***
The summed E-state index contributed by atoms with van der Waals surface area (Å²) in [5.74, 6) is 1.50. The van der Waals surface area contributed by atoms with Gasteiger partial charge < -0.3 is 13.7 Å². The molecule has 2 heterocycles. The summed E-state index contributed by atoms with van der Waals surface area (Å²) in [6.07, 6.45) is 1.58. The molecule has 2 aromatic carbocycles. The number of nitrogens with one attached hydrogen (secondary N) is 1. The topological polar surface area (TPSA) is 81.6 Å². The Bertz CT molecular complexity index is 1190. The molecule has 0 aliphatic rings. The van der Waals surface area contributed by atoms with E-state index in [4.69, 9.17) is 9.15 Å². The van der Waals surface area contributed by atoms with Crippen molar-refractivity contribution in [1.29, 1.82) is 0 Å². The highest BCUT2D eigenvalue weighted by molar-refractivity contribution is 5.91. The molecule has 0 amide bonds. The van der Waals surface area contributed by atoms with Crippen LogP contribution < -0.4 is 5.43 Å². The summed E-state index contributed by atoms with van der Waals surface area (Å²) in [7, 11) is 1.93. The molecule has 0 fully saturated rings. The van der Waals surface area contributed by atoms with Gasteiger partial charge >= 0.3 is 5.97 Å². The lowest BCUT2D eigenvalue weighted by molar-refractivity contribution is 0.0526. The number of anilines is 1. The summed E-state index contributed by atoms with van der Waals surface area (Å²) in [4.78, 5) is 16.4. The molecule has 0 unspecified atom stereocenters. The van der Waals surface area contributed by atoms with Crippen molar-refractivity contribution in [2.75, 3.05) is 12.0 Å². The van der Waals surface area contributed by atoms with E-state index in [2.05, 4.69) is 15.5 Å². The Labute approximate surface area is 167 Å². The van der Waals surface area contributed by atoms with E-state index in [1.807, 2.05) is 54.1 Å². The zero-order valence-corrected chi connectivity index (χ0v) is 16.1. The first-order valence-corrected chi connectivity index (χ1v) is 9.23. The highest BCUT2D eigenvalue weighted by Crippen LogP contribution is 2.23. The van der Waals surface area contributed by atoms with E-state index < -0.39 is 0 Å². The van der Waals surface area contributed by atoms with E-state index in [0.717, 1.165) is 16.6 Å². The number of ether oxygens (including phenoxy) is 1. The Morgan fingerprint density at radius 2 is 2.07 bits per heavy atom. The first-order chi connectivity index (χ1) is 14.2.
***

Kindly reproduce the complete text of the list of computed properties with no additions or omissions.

The summed E-state index contributed by atoms with van der Waals surface area (Å²) in [5.74, 6) is 1.50. The van der Waals surface area contributed by atoms with Gasteiger partial charge < -0.3 is 13.7 Å². The molecule has 2 heterocycles. The summed E-state index contributed by atoms with van der Waals surface area (Å²) in [6.07, 6.45) is 1.58. The molecule has 2 aromatic carbocycles. The number of nitrogens with one attached hydrogen (secondary N) is 1. The topological polar surface area (TPSA) is 81.6 Å². The Bertz CT molecular complexity index is 1190. The molecule has 0 aliphatic rings. The van der Waals surface area contributed by atoms with E-state index in [4.69, 9.17) is 9.15 Å². The van der Waals surface area contributed by atoms with Crippen molar-refractivity contribution in [1.29, 1.82) is 0 Å². The highest BCUT2D eigenvalue weighted by molar-refractivity contribution is 5.91. The molecule has 0 amide bonds. The van der Waals surface area contributed by atoms with Crippen LogP contribution < -0.4 is 5.43 Å². The summed E-state index contributed by atoms with van der Waals surface area (Å²) in [7, 11) is 1.93. The molecule has 0 fully saturated rings. The van der Waals surface area contributed by atoms with Gasteiger partial charge >= 0.3 is 5.97 Å². The lowest BCUT2D eigenvalue weighted by molar-refractivity contribution is 0.0526. The number of anilines is 1. The summed E-state index contributed by atoms with van der Waals surface area (Å²) in [4.78, 5) is 16.4. The molecule has 0 unspecified atom stereocenters. The van der Waals surface area contributed by atoms with Crippen molar-refractivity contribution in [2.75, 3.05) is 12.0 Å². The van der Waals surface area contributed by atoms with E-state index in [2.05, 4.69) is 15.5 Å². The Labute approximate surface area is 167 Å². The van der Waals surface area contributed by atoms with E-state index in [1.807, 2.05) is 54.1 Å². The zero-order valence-corrected chi connectivity index (χ0v) is 16.1. The first-order valence-corrected chi connectivity index (χ1v) is 9.23. The highest BCUT2D eigenvalue weighted by Crippen LogP contribution is 2.23. The van der Waals surface area contributed by atoms with E-state index < -0.39 is 0 Å². The van der Waals surface area contributed by atoms with E-state index in [0.717, 1.165) is 16.6 Å². The number of ether oxygens (including phenoxy) is 1. The Morgan fingerprint density at radius 2 is 2.07 bits per heavy atom. The first-order chi connectivity index (χ1) is 14.2.